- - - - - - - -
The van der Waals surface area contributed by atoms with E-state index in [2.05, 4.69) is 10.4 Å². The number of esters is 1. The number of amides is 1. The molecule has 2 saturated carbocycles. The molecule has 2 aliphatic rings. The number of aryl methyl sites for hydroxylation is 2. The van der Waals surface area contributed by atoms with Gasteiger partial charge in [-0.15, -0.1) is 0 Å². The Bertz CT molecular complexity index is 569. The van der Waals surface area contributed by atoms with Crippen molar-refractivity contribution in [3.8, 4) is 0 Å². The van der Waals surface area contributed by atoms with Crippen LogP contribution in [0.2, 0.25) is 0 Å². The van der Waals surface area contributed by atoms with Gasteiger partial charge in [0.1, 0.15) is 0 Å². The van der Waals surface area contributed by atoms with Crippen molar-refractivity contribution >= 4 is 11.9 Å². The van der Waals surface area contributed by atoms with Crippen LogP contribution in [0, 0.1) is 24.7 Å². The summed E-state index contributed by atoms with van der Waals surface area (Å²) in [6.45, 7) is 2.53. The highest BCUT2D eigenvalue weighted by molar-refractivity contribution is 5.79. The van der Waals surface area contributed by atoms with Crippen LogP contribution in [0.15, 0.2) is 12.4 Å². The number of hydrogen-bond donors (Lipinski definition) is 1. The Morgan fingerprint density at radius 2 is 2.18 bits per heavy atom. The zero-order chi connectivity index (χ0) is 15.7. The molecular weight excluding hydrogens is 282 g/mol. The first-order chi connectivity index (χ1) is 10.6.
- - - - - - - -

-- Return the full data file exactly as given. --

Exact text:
The van der Waals surface area contributed by atoms with E-state index in [2.05, 4.69) is 10.4 Å². The number of esters is 1. The number of amides is 1. The molecule has 2 saturated carbocycles. The molecule has 2 aliphatic rings. The number of aryl methyl sites for hydroxylation is 2. The van der Waals surface area contributed by atoms with Gasteiger partial charge in [-0.15, -0.1) is 0 Å². The Bertz CT molecular complexity index is 569. The van der Waals surface area contributed by atoms with Crippen molar-refractivity contribution in [3.8, 4) is 0 Å². The van der Waals surface area contributed by atoms with Crippen LogP contribution in [0.2, 0.25) is 0 Å². The van der Waals surface area contributed by atoms with Gasteiger partial charge in [0.1, 0.15) is 0 Å². The van der Waals surface area contributed by atoms with Crippen molar-refractivity contribution >= 4 is 11.9 Å². The van der Waals surface area contributed by atoms with Crippen LogP contribution in [0, 0.1) is 24.7 Å². The summed E-state index contributed by atoms with van der Waals surface area (Å²) in [6.45, 7) is 2.53. The highest BCUT2D eigenvalue weighted by molar-refractivity contribution is 5.79. The van der Waals surface area contributed by atoms with Crippen LogP contribution in [0.15, 0.2) is 12.4 Å². The number of hydrogen-bond donors (Lipinski definition) is 1. The Morgan fingerprint density at radius 2 is 2.18 bits per heavy atom. The zero-order chi connectivity index (χ0) is 15.7. The molecular weight excluding hydrogens is 282 g/mol. The first-order chi connectivity index (χ1) is 10.6.